At least eight civilians have been confirmed dead in an attack by Islamist terrorists on a hotel in the Somali capital Mogadishu, an official said on Saturday, as security forces continued to battle armed men locked inside.
Al-Qaeda-linked Al-Shabaab fighters stormed the popular Hayat hotel on Friday night amid a hail of gunfire and bomb explosions.
Sporadic gunfire and loud explosions could still be heard early Saturday, several hours after the assault began.
It is the biggest attack in Mogadishu since Somalia’s new president, Hassan Sheikh Mohamud, was elected in May after several months of political instability.
The jihadist group, which has been waging a deadly insurgency against Somalia’s fragile central government for around 15 years, has claimed responsibility.
“Security forces have continued to neutralize the terrorists who have been surrounded in a room in the hotel building; most people have been rescued but at least eight civilians have been confirmed dead so far,” he told AFP security commander Mohamed Abdikadir.
“Security forces rescued dozens of civilians, including children who were safely trapped in the building,” he added.
Dozens of people gathered outside the hotel to find out the fate of loved ones caught inside the hotel.
“We were looking for a relative of mine who was trapped inside the hotel. She was confirmed dead along with six other people, two of whom I know,” witness Muudey Ali said.
Witnesses reported at least two large explosions as the gunmen stormed the hotel, a popular spot frequented by government officials and ordinary Somalis.
Police spokesman Abdifatah Adan Hassan told reporters on Friday night that the initial blast was caused by a suicide bomber who attacked the hotel along with several other gunmen.
Witnesses said a second explosion occurred minutes later, claiming casualties among rescuers and members of the security forces and civilians who rushed to the scene after the first explosion.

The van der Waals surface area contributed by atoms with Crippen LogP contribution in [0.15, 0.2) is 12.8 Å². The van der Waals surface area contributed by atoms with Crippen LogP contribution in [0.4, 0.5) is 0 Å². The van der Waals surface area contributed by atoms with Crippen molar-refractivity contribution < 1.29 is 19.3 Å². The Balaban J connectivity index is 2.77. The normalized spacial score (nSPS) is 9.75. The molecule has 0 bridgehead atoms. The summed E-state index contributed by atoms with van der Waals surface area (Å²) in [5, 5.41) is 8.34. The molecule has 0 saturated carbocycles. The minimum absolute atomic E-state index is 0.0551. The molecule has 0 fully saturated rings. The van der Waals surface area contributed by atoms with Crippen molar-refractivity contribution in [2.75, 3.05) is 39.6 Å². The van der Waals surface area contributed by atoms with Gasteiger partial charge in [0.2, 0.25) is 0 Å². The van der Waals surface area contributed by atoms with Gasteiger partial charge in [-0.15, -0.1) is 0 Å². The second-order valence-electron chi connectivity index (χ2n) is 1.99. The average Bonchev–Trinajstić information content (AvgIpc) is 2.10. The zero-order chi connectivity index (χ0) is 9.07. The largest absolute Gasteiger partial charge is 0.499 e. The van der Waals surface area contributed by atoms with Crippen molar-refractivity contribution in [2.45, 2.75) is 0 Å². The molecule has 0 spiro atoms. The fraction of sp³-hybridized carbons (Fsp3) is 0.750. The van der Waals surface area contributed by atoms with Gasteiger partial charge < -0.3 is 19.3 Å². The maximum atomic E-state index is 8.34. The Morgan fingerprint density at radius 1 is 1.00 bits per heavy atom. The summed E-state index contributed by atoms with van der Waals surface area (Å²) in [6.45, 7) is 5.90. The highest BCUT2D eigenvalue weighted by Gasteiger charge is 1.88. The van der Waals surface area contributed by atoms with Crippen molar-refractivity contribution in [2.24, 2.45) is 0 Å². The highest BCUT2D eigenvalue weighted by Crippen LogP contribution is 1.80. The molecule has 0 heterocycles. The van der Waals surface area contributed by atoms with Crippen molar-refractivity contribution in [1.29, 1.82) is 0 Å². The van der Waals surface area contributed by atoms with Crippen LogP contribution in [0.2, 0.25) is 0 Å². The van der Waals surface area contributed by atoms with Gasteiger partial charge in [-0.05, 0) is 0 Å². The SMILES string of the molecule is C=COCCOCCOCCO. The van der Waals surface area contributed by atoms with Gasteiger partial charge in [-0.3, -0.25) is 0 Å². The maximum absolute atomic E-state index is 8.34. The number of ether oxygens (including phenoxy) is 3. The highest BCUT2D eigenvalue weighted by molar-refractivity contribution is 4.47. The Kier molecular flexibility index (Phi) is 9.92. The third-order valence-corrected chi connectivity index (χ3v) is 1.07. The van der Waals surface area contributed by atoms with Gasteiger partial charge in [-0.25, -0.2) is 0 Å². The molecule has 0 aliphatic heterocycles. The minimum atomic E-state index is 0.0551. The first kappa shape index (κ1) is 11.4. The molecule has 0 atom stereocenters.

The terrorists claimed responsibility for the attack in a brief statement on a pro-Shabaab website.
“A group of Al-Shabaab attackers broke into Hayat Hotel in Mogadishu, the fighters fire randomly inside the hotel,” the group said.
Earlier this week, the United States announced that its forces had killed 13 Al-Shabaab fighters in an airstrike in the south-central part of the country as Islamist militants attacked Somali forces.
The United States has carried out several airstrikes on the militants in recent weeks.
In May, President Joe Biden ordered the re-establishment of a US military presence in Somalia to help local authorities fight Al-Shabaab, reversing his predecessor Donald Trump’s decision to withdraw most US forces.
In recent weeks, al-Shabaab fighters have also launched attacks on the Somalia-Ethiopia border, raising concerns about a possible new strategy by the jihadists.
Somalia’s new president Mohamud said last month that ending the al-Shabaab insurgency required more than a military approach, but that his government would only negotiate with the group when the time was right.
Al-Shabaab fighters were driven out of the capital in 2011 by an African Union force, but the group still controls swaths of the countryside.
It continues to launch deadly strikes on civilian and military targets, frequently hitting popular hotels and restaurants.
Earlier this month, new Prime Minister Hamza Abdi Barre announced the appointment of the group’s former deputy leader and spokesman, Muktar Robow, as minister of religion.
Robow, 53, publicly defected from Al-Shabaab in August 2017, with the US government at one point offering a $5 million bounty for his capture.
The Horn of Africa nation has been in chaos since the fall of President Siad Barre’s military regime in 1991.
His ousting was followed by a civil war and the ascendancy of Al-Shabaab.
Somalia’s deadliest attack took place in October 2017 when a truck loaded with explosives exploded in a busy shopping district in Mogadishu, killing 512 people.
(This story has not been edited by NDTV staff and is auto-generated from a syndicated feed.)
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